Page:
Electrical hazards multiply for workers involved in cleanup and recovery efforts following major disasters and weather emergencies. Life-threatening danger exists around downed and low-hanging electrical wires which can still be energized following a storm.

Keep Away From Downed Power Lines Always consider ALL electrical equipment, lines and conductors to be energized. If you notice downed wires or damaged electrical equipment, contact appropriate utility personnel if you can. Circuits do not always turn off when a power line falls into a tree or onto the ground. Re-Closers automatically try to reset circuits and restore power when it is interrupted. Even if electric lines are not sparking or humming, fallen electric lines can electrocute you if you touch them or the ground nearby. Keep a safe distance and immediately call 911 or the PUD Outage Hotline at 360 537 371 or 888 542 5923.

Energy Downed wires can energize other nearby objects, such as fences, water pipes, bushes and trees, buildings, and telephone/CATV/fiber optic cables. Even manhole castings and reinforcement bars (rebar) in pavement can become energized by downed wires. During storms, wind-blown objects such as canopies, aluminum roofs, siding, and sheds can also be energized by downed wires.

Backfeed The improper connection of portable generators to a building’s electrical system is one way hazardous backfeed conditions are created! Backfeed is a hazardous condition created when temporary sources of electricity such as a generator are connected to the damaged permanent system causing electricity to flow inside and outside a structure through connected lines and equipment. In emergency conditions, portable generators should only be used as standalone sources of power, and (except for properly wired by-pass or isolation connections) not connected to a building’s electrical system. If a generator is connected to a building’s electrical system, it must be done with a properly installed main breaker bypass to prevent electricity from flowing out of the building and into downed power lines. This could possibly injure the utility workers in the field making repairs to the power lines.

Some other sources of backfeed include:

  • Circuit ties/switch points
  • Lightning
  • Downstream events

Always ensure that proper lockout procedures are followed to avoid connecting two electrical sources to the same circuit.

The Dangers of Running a Generator in an Enclosed Space

With ANY item which runs on gas, there are always some dangers involved. For a generator, there are a variety of precautions you need to take to safeguard you and your loved ones against the thing which should be providing you relief.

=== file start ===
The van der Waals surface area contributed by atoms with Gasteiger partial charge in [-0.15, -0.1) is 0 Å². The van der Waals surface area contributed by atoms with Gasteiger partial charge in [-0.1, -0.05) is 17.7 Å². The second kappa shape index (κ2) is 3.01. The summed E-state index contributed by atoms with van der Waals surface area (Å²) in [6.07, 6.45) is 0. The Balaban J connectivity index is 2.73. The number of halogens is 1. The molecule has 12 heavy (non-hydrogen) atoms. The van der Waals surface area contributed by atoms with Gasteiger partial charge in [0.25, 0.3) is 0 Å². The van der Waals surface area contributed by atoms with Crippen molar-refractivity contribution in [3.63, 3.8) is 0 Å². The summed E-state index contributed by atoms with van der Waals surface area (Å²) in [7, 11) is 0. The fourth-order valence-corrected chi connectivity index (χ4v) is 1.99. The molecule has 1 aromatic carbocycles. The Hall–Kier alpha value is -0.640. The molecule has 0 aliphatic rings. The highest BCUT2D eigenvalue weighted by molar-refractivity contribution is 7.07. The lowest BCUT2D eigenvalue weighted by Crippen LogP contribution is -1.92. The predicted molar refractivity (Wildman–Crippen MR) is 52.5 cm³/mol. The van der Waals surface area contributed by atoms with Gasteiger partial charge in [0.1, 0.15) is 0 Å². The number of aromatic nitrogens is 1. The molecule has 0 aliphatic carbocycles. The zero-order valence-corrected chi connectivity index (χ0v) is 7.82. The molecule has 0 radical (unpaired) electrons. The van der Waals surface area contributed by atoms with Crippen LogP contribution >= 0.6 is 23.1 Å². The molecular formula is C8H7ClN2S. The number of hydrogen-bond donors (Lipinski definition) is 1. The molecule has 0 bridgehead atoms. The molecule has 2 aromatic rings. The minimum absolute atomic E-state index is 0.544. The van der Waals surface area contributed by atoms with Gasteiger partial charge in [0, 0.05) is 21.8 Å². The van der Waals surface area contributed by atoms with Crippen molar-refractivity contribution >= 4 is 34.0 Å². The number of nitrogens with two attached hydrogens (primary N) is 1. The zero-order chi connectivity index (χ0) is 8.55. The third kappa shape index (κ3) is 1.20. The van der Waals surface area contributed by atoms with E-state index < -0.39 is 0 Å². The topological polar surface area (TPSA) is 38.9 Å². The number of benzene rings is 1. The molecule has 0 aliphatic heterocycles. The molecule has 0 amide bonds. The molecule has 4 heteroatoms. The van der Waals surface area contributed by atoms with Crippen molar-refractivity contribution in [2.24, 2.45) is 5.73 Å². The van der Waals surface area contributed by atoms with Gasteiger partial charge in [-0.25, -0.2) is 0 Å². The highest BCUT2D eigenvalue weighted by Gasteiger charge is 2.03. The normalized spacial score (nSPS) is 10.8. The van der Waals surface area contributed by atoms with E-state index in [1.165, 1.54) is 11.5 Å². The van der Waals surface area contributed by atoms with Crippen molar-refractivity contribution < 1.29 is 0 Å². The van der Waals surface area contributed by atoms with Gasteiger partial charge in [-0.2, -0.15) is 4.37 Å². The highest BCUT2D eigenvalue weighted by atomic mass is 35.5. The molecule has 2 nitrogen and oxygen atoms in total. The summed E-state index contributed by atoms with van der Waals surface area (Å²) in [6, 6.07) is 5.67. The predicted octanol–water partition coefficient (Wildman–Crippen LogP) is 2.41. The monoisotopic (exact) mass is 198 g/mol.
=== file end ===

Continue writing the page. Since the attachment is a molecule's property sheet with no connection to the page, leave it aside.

One of the leading hazards of a gas-powered generator are the emissions produced while it is running. This means your generator, while in use, cannot be located in some obviously poor choices, like a crawl space or a shed.

In fact, a majority of the areas within your living space are not recommended to house a running generator due to a lack of ventilation. This includes the garage.

A gas-powered generator can emit enough carbon monoxide, where if it is in an enclosed space, can kill a human within five minutes of exposure.

When you power on your generator, you should always have a carbon monoxide alarm or meter next to it. This way, you can tell pretty quickly if the levels are escalating and can take the appropriate action of turning it off and finding somewhere else to run it.

Rules to Live By

  • Do not assume that a downed power line is safe simply because it is on the ground or it is not sparking.
  • Do not assume that any wire is a harmless telephone, television, or fiber-optic cable, and does not carry lethal current, because they are very similar in appearance. Treat everything electrical as energized until tested and proven to be de-energized.
  • Never go near a downed or fallen electric power line. Keep a safe distance and immediately call 911 or the PUD Outage Hotline at 360 537 371 or 888 542 5923.
  • Electricity can spread outward through the ground in a circular shape from the point of contact. As you move away from the center, large differences in voltages can be created.
  • Never drive over downed power lines. Assume that they are energized.
  • If contact is made with an energized power line while you are in a vehicle, remain calm and do not get out unless the vehicle is on fire. If possible, call for help.
  • If you must exit any equipment because of fire or other safety reasons, try to jump completely clear, making sure that you do not touch the equipment and the ground at the same time. Land with both feet together and shuffle away in small steps to minimize the path of electric current and avoid electrical shock. Be careful to maintain your balance.